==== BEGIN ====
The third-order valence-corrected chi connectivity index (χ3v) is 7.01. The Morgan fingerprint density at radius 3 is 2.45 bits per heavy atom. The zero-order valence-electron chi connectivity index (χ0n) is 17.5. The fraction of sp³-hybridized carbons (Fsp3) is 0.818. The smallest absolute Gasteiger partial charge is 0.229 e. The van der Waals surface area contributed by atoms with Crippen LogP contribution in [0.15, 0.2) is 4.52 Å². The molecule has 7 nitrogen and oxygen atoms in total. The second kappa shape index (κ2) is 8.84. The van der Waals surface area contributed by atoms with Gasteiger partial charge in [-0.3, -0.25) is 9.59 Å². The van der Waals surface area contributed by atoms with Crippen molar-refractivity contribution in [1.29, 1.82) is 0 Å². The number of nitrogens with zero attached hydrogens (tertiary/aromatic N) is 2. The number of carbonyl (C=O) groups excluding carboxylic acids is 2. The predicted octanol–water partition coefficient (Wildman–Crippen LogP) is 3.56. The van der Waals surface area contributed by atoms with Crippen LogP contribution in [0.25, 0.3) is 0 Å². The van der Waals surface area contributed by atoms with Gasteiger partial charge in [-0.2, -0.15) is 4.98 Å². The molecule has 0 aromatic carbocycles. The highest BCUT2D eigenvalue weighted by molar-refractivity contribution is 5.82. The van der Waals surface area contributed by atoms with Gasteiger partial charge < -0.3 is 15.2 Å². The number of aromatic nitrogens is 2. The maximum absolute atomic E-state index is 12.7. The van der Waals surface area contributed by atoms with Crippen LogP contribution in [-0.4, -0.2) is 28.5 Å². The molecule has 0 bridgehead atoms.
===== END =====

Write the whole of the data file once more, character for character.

The third-order valence-corrected chi connectivity index (χ3v) is 7.01. The Morgan fingerprint density at radius 3 is 2.45 bits per heavy atom. The zero-order valence-electron chi connectivity index (χ0n) is 17.5. The fraction of sp³-hybridized carbons (Fsp3) is 0.818. The smallest absolute Gasteiger partial charge is 0.229 e. The van der Waals surface area contributed by atoms with Crippen LogP contribution in [0.15, 0.2) is 4.52 Å². The molecule has 7 nitrogen and oxygen atoms in total. The second kappa shape index (κ2) is 8.84. The van der Waals surface area contributed by atoms with Gasteiger partial charge in [-0.3, -0.25) is 9.59 Å². The van der Waals surface area contributed by atoms with Crippen molar-refractivity contribution in [1.29, 1.82) is 0 Å². The number of nitrogens with zero attached hydrogens (tertiary/aromatic N) is 2. The number of carbonyl (C=O) groups excluding carboxylic acids is 2. The predicted octanol–water partition coefficient (Wildman–Crippen LogP) is 3.56. The van der Waals surface area contributed by atoms with Crippen LogP contribution in [0.25, 0.3) is 0 Å². The van der Waals surface area contributed by atoms with Gasteiger partial charge in [-0.2, -0.15) is 4.98 Å². The molecule has 0 aromatic carbocycles. The highest BCUT2D eigenvalue weighted by molar-refractivity contribution is 5.82. The van der Waals surface area contributed by atoms with Gasteiger partial charge < -0.3 is 15.2 Å². The number of aromatic nitrogens is 2. The maximum absolute atomic E-state index is 12.7. The van der Waals surface area contributed by atoms with Crippen LogP contribution in [-0.4, -0.2) is 28.5 Å². The molecule has 0 bridgehead atoms.